by Francoise Sagan
Harper Modern Perennial Classics
Buy at Powells.com
I had watched the Otto Preminger film Bonjour Tristesse (1958) a while back for my You Otto See It series, and was very impressed by it. (See my post about it here) The film stars Jean Seberg, David Niven and Deborah Kerr. Seberg plays Cecile, a 17-year old who is living it up on the French Riviera with her bachelor father Raymond (David Niven). When an old family friend, Anne (Deborah Kerr), threatens their bohemian lifestyle by bringing structure and morality to their lives, Cecile becomes desperate to hold on to her free lifestyle at all costs. Even if it means breaking up Raymond and Anne's engagement.
The film is based on the Francoise Sagan novel published in 1954. Sagan is from France and wrote the novel in French at the age of 17. It was an instant hit and it only took a couple of years for the film rights to be snagged up and for the movie to be created. Many folks think that the novel is autobiographical considering the fact that both Sagan and her character Cecile are 17 years old and living in France. The novel is written in first-person narrative in Cecile's perspective and at times it did feel that I was reading a short memoir.
The book can be classified as a novella as it's only about 130 pages long. It's separated into two sections. The first part is when Anne comes into the lives of Raymond and Cecile. The second part is when Cecile puts into place her elaborate scheme to separate Raymond and Anne. It's a light, melancholy story and although it feels subdued it really makes you think about the consequences of people's actions. This story is very much about manipulation, aversion to change and the numbness and boredom experienced by the rich. Our present society is very fascinated by this, as you can see by the plethora of reality shows that follow rich people around. I think a story like Bonjour Tristesse is more eye-opening and intellectually stimulating.
Reading this book make realize not only how much I love this story but how excellent a job Otto Preminger did in adapting this novella for the screen. The 1958 film version is visually stunning bringing the characters and the setting alive before our eyes. Preminger stayed very true to the story and did little to change it. In fact, the film added to the story in a way that enhanced it. The novella is very linear chronologically. Preminger's film shifts from present day to past back to present day and did this by representing present day as black & white (the sad aftermath) and past day as color (the carefree happy days before the incident). There are a lot of little subtleties in the text that Preminger kept and showed on screen. For example, one of my favorite scenes involved Cecile being caught in the arms of her lover by Anne. Her lover kisses her shoulder and Cecile kisses the same spot. This very subtle and short moment, the shoulder-kissing, is in the novella! Preminger had picked up on a lot of the nuances of the novella and weaved them into the film. While Preminger stayed very close to the original book, I feel like he improved upon it by adding a few extra scenes and by adding a layer of social commentary. The novella is written in the perspective of Cecile so she is not capable the level of social awareness that Preminger added to the movie. I think this just enhances the story. For example, there is a scene when one of the two interchangeable maids gulps down champagne why the rich folk go about their amusement. This really shows the differences between the two classes, especially the obliviousness of the upperclass. This isn't in the book. Also, the novella was famous for being blunt sexually, with an outright reference to abortion. Preminger didn't include the abortion reference but he kept the language in the film sexy in an indirect way.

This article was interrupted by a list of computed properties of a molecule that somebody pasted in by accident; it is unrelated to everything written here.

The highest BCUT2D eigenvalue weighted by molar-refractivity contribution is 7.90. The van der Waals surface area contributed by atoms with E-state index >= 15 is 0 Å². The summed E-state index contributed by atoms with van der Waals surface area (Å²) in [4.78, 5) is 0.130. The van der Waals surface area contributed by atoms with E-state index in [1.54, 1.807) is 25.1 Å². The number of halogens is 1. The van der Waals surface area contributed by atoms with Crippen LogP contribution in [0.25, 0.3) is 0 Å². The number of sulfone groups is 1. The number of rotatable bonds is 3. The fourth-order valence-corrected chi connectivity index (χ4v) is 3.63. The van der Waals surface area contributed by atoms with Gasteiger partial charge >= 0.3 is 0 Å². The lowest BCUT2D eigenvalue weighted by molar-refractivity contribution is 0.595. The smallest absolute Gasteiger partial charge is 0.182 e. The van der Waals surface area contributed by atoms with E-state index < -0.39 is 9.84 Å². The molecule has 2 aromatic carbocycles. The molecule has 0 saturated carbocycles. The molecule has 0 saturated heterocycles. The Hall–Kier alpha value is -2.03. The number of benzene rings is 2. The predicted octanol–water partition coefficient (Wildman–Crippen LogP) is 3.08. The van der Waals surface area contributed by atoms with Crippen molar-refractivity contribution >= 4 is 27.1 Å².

I think Bonjour Tristesse the novella and the film could be used as an example of a book-to-movie adaptation that went really well. Because an adaptation should do two things: it should stay true to the original story and improve upon it. What we get today is film directors trying change too much of the story or they are pressured by film studios to make the film in a way that makes it generate the big bucks. What ends up happening is they bastardize the story and lots of folks who loved the original book are outright disgusted by the movie adaptation (::cough ~Talented Mr. Ripley ~ cough::). I think classic film book adaptations worked a lot better even though they had the same pressures: money, pleasing film studios, time, etc.
I highly recommend you read the Sagan novella then watch the Otto Preminger film, and in that order.
Full Disclosure: A friend lent me her copy of this book.
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